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UK Village Fixes Traffic Jams By Removing Signals, Signs, Curbs

What's the Latest Development?

Residents in the English village of Poynton are reaping the benefits of an ambitious project that turned a busy and clogged central intersection into an open space shared by cars, cyclists and pedestrians alike. The area was remade into two "roundels" with pavements of different colors and textures doing the work that traffic lights, signs, lane lines, and curbs used to do. One year after the project's completion, 88 percent of area businesses report increased foot traffic, and even those who were skeptical of the change have come around, saying that the village center has improved dramatically. 

What's the Big Idea?

Historically, the segregation of car traffic from other types of traffic is a relatively new concept, and it has created a corresponding behavioral separation between drivers and non-drivers. Returning to an urban design that removes these barriers has resulted in a calmer and more civil space where traffic flows slowly yet continuously and all participants are treated with respect. Other European towns have implemented this design, but Poynton is the first to do so at such a busy intersection. As one observer put it in a video about the project: "Pedestrians in the shared space scenario...are seen as fellow road users rather than obstacles in the way of the next light."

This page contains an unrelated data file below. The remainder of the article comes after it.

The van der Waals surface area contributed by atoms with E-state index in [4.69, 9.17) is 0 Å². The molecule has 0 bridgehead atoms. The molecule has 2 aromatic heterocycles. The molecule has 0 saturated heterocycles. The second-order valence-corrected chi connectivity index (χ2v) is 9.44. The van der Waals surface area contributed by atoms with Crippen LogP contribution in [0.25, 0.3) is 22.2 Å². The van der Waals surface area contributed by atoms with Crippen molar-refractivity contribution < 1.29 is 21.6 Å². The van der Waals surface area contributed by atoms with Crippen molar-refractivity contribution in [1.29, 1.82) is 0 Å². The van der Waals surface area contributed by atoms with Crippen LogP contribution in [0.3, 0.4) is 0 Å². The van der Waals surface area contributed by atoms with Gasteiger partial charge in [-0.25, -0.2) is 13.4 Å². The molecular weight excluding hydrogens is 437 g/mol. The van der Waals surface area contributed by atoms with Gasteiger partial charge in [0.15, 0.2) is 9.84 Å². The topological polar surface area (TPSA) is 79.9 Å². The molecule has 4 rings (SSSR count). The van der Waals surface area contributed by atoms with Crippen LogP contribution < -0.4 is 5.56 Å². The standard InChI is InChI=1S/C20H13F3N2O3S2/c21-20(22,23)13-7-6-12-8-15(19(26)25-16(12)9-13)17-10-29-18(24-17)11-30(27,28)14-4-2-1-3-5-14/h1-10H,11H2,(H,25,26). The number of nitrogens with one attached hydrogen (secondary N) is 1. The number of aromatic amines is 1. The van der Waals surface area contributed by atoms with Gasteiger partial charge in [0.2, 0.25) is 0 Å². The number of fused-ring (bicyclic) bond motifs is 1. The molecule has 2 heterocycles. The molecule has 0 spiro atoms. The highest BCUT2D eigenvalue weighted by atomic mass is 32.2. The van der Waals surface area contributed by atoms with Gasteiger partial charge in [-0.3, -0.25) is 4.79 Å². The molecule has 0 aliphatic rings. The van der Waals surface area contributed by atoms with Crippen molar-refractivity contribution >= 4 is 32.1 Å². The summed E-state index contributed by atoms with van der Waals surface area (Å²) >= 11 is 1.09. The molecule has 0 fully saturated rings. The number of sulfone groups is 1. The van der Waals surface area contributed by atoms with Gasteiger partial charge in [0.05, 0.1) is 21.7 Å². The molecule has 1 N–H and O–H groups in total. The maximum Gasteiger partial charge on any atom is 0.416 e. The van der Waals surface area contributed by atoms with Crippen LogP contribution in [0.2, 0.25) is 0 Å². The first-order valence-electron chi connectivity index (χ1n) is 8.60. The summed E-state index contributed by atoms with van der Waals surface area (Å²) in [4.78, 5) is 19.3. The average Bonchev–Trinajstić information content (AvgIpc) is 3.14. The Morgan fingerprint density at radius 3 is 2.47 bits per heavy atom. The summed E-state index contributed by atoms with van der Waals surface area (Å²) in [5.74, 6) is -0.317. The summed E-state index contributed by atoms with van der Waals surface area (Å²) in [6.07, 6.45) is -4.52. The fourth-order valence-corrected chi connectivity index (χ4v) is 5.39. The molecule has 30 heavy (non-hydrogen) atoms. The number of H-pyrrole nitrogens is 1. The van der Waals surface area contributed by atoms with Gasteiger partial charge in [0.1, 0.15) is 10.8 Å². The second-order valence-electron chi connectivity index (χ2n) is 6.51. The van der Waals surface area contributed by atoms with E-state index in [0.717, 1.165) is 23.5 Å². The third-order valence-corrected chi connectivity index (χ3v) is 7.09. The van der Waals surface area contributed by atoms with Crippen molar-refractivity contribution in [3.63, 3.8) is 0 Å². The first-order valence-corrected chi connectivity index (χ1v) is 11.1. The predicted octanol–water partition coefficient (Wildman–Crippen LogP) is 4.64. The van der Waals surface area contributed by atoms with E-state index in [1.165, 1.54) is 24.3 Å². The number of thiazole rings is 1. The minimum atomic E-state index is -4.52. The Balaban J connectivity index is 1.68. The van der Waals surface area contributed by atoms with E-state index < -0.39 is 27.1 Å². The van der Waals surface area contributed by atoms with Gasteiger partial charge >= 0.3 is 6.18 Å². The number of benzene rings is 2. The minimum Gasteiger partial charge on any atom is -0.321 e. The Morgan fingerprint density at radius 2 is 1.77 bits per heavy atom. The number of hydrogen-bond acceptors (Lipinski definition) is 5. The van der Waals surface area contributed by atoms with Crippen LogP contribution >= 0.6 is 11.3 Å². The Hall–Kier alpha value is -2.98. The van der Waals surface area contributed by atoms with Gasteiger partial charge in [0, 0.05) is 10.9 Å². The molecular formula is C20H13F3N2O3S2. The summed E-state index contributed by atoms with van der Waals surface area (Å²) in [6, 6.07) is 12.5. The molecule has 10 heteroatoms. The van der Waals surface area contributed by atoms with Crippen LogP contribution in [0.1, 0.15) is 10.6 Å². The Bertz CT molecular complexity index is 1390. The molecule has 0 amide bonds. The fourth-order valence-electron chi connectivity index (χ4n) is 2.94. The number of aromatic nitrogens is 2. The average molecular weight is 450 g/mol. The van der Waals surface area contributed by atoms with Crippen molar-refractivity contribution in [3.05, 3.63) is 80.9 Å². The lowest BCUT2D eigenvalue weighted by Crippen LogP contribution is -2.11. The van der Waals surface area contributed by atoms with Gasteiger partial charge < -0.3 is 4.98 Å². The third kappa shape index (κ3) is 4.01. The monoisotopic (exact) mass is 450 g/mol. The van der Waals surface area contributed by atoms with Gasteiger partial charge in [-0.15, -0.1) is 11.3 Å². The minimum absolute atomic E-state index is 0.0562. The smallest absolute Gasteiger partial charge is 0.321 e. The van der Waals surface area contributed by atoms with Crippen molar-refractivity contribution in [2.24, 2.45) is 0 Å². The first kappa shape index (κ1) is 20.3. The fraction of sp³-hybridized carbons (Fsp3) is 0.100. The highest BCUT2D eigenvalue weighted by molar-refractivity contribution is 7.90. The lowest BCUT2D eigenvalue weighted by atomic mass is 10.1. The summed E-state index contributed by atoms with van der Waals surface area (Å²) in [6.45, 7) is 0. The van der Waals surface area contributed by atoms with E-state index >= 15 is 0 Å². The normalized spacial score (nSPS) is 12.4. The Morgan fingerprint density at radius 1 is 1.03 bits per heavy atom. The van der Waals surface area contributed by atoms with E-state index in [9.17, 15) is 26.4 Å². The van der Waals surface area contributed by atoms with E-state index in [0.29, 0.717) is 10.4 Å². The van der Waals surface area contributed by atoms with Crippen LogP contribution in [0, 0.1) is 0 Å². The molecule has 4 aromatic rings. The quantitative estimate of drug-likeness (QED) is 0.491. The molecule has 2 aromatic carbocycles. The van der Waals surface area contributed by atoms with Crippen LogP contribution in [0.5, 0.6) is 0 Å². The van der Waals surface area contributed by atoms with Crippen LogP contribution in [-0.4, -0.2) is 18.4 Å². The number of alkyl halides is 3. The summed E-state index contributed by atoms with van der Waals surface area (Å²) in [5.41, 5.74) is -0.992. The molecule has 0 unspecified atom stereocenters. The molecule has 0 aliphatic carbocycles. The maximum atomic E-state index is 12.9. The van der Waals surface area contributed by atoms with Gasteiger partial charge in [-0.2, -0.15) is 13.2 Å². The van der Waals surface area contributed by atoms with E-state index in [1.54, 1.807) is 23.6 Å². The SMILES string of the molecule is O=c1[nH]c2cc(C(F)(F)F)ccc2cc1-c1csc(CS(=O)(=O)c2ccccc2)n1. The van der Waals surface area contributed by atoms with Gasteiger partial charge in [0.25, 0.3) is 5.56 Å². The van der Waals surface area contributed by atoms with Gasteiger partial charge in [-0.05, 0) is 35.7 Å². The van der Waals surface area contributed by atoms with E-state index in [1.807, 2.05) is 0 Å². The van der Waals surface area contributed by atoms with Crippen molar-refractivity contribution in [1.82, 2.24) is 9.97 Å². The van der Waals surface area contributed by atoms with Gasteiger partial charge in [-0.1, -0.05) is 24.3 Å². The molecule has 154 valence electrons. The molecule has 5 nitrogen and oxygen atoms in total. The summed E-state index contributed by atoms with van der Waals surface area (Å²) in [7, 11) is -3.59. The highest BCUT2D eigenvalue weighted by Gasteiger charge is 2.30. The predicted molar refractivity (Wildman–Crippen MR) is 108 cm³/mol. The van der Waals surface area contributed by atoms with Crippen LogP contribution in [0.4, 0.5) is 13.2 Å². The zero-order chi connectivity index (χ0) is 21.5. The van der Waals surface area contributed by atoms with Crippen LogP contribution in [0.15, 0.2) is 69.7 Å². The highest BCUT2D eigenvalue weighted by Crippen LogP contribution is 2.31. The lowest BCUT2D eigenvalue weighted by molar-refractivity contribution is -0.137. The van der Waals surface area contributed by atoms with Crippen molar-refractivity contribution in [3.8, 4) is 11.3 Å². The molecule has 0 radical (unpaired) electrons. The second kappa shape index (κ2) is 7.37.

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Read it at The Atlantic Cities

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